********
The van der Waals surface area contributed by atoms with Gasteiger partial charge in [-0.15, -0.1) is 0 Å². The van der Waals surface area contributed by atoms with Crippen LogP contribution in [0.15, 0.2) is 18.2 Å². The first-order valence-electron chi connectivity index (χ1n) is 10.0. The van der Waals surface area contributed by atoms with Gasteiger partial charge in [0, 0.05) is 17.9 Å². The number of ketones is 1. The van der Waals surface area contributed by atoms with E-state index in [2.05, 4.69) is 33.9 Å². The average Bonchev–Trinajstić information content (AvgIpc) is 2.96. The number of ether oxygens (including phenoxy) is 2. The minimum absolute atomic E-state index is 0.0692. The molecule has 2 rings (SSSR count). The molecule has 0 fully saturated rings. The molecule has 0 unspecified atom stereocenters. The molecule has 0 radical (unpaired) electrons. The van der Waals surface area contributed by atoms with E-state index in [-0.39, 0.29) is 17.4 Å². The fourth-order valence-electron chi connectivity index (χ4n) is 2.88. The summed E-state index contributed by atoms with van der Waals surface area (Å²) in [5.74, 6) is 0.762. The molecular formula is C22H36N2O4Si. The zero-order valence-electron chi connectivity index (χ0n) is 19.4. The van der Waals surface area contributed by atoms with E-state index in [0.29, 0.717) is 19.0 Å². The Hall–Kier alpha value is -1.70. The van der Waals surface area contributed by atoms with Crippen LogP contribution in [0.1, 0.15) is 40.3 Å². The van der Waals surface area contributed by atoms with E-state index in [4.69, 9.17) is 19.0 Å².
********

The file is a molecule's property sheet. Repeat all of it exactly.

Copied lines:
The van der Waals surface area contributed by atoms with Gasteiger partial charge in [-0.15, -0.1) is 0 Å². The van der Waals surface area contributed by atoms with Crippen LogP contribution in [0.15, 0.2) is 18.2 Å². The first-order valence-electron chi connectivity index (χ1n) is 10.0. The van der Waals surface area contributed by atoms with Gasteiger partial charge in [0, 0.05) is 17.9 Å². The number of ketones is 1. The van der Waals surface area contributed by atoms with E-state index in [2.05, 4.69) is 33.9 Å². The average Bonchev–Trinajstić information content (AvgIpc) is 2.96. The number of ether oxygens (including phenoxy) is 2. The minimum absolute atomic E-state index is 0.0692. The molecule has 2 rings (SSSR count). The molecule has 0 fully saturated rings. The molecule has 0 unspecified atom stereocenters. The molecule has 0 radical (unpaired) electrons. The van der Waals surface area contributed by atoms with E-state index in [-0.39, 0.29) is 17.4 Å². The fourth-order valence-electron chi connectivity index (χ4n) is 2.88. The summed E-state index contributed by atoms with van der Waals surface area (Å²) in [5.74, 6) is 0.762. The molecular formula is C22H36N2O4Si. The zero-order valence-electron chi connectivity index (χ0n) is 19.4. The van der Waals surface area contributed by atoms with E-state index in [0.29, 0.717) is 19.0 Å². The Hall–Kier alpha value is -1.70. The van der Waals surface area contributed by atoms with Crippen LogP contribution in [0.1, 0.15) is 40.3 Å². The van der Waals surface area contributed by atoms with E-state index in [4.69, 9.17) is 19.0 Å².